India’s Ambassador to the US, Ronen Sen, said he was “not pessimistic” about the successful completion of the 123 agreement negotiations. He noted that there had been “speculation” the agreement was in trouble but that such reports were “not necessarily true.”
Sen, speaking at a Yale University symposium on “US-India Strategic Relations” on Friday, said, “I can refute many of the things that have been put out, but it is not our policy to comment on negotiations.”
Recent articles in the US media had quoted officials like the State Department’s number three, Nicholas Burns, as expressing “frustration” at the pace of India’s negotiations with the US and the International Atomic Energy Agency.
India has to conclude a 123 Agreement with the US, an inspection agreement with the IAEA and, finally, get the approval of the Nuclear Suppliers Group to obtain international legitimacy and cooperation for its civilian nuclear programme.
Sen, alluding to this long process, said: “We have just completed two stages, we have to complete three more stages to finalise the agreement.”
Diplomatic sources say it seems Indian negotiators are holding out for concessions on India’s being allowed to reprocess nuclear fuel while the US wants India to be more flexible about having the unfettered right to hold nuclear tests.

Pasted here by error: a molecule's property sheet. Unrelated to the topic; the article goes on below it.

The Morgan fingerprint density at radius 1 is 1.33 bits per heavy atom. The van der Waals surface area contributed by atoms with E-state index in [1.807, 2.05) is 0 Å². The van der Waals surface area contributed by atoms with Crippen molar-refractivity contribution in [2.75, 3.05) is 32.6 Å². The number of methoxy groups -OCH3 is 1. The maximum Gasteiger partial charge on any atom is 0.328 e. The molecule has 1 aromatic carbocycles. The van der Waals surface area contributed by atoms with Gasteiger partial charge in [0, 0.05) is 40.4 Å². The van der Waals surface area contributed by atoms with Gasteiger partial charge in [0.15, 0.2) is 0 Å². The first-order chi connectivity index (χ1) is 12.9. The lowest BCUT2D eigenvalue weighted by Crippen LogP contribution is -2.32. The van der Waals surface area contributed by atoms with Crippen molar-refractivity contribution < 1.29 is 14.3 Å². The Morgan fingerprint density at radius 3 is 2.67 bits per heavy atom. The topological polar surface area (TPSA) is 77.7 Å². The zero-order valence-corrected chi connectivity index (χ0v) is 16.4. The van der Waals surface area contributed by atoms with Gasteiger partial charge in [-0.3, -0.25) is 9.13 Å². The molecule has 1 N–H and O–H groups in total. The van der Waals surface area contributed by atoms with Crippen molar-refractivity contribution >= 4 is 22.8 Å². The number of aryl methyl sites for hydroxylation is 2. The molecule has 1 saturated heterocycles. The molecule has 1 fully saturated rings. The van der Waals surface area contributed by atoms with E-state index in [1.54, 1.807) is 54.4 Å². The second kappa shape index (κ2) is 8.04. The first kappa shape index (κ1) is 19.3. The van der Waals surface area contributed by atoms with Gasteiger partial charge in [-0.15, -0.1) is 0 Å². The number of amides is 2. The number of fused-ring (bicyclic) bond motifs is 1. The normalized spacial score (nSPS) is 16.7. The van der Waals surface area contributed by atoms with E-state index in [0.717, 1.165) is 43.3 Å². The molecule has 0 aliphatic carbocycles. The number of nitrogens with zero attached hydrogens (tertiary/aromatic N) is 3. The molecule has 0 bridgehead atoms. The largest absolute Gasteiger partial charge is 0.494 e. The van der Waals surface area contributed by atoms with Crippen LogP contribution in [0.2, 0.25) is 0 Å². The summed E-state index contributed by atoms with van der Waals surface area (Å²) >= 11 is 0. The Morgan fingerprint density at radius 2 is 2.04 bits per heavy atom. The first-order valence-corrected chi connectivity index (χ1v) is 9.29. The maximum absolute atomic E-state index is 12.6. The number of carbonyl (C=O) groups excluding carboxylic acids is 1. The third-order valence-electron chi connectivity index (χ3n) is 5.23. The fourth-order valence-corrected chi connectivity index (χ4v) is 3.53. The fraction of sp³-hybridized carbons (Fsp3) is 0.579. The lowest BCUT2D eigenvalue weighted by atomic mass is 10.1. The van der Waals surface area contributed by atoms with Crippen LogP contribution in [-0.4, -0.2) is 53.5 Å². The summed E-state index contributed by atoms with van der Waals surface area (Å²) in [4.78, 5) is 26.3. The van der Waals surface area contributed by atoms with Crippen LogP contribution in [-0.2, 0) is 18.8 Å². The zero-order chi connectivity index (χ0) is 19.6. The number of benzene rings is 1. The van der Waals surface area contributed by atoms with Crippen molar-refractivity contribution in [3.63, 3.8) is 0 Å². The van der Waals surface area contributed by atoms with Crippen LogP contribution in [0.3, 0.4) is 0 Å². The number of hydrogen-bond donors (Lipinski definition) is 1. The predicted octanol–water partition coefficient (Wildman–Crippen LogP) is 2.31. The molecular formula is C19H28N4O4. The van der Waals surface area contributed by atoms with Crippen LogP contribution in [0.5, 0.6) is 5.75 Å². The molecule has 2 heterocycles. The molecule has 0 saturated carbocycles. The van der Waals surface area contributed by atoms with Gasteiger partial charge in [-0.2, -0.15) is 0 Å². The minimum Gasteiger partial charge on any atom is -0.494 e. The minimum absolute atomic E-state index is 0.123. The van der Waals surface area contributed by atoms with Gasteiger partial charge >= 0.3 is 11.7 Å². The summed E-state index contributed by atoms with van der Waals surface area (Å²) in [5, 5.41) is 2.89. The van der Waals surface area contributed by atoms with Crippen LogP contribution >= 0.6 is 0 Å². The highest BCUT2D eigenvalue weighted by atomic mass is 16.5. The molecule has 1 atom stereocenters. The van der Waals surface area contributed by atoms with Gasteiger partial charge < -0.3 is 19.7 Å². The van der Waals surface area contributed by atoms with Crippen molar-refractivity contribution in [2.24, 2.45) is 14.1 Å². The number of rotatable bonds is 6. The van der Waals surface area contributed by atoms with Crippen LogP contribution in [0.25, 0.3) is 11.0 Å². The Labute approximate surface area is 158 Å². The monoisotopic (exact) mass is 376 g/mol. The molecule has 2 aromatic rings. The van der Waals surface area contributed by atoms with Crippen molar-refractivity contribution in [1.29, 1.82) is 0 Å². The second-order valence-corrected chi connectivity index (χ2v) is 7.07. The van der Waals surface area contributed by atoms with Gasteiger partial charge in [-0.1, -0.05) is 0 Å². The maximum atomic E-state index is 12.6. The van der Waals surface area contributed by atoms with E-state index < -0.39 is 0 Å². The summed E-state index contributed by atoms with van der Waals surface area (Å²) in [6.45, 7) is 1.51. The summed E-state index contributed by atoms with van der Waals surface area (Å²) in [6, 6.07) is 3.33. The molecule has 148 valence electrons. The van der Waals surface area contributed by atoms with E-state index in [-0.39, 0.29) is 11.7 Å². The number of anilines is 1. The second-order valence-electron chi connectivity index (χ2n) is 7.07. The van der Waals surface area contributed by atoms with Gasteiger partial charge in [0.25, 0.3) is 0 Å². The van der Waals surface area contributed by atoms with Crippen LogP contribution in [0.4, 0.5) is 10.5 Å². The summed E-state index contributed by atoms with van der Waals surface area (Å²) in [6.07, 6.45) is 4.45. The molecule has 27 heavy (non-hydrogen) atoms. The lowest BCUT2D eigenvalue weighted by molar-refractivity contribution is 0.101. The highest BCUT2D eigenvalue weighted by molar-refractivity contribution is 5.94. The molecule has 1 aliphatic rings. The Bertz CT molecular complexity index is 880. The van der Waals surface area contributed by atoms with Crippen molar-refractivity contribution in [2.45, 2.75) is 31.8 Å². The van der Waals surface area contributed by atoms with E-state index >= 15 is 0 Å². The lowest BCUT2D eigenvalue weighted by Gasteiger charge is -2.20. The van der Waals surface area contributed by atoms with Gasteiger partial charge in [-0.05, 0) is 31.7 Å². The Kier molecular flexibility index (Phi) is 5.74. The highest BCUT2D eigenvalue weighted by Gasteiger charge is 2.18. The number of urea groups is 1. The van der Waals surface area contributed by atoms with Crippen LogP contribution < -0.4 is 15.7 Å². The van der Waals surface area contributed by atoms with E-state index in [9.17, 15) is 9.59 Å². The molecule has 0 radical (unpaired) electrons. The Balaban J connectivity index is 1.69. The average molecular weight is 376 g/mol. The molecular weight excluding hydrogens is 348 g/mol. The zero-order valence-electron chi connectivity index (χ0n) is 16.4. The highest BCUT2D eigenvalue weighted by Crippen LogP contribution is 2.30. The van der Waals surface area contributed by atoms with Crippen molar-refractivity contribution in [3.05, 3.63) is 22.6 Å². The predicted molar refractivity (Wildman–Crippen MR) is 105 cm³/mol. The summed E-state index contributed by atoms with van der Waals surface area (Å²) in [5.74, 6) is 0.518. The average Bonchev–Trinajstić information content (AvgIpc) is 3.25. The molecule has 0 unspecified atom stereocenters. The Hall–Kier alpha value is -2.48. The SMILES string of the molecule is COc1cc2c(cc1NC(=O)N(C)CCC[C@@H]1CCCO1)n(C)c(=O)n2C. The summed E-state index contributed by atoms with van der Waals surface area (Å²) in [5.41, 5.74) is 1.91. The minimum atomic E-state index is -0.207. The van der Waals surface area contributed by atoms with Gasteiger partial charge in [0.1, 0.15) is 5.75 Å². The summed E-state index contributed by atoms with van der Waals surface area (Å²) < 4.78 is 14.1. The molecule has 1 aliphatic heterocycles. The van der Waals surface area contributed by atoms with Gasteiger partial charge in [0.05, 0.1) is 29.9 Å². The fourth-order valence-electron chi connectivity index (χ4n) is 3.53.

The recent media reports saying India is dragging its heels are being seen by New Delhi as a pressure tactic by the US. Washington may be seeking to break the impasse within the Indian government caused by Department of Atomic Energy hardliners who want to scuttle the deal.
Teresita Schaffer, South Asia analyst for the Center of Strategic and International Studies, says, “It’s a tough negotiation and that’s what we’re seeing being played out right now.”
A concern on both sides is the unofficial deadline drawn by the coming US presidential campaign. “By September next year the US Congress will essentially cease to function because of the election. The 123 Agreement and various other negotiations need to be completed before that,” said a diplomat in Washington. It is widely believed that if the Democrats win the White House and control the US Congress, the civilian nuclear deal will be put off indefinitely.
The Brookings Institution’s South Asia expert, Stephen Cohen, warned, “I fear that this may be a deal too far, that there are too many groups in both countries who are not yet ready for such an agreement.”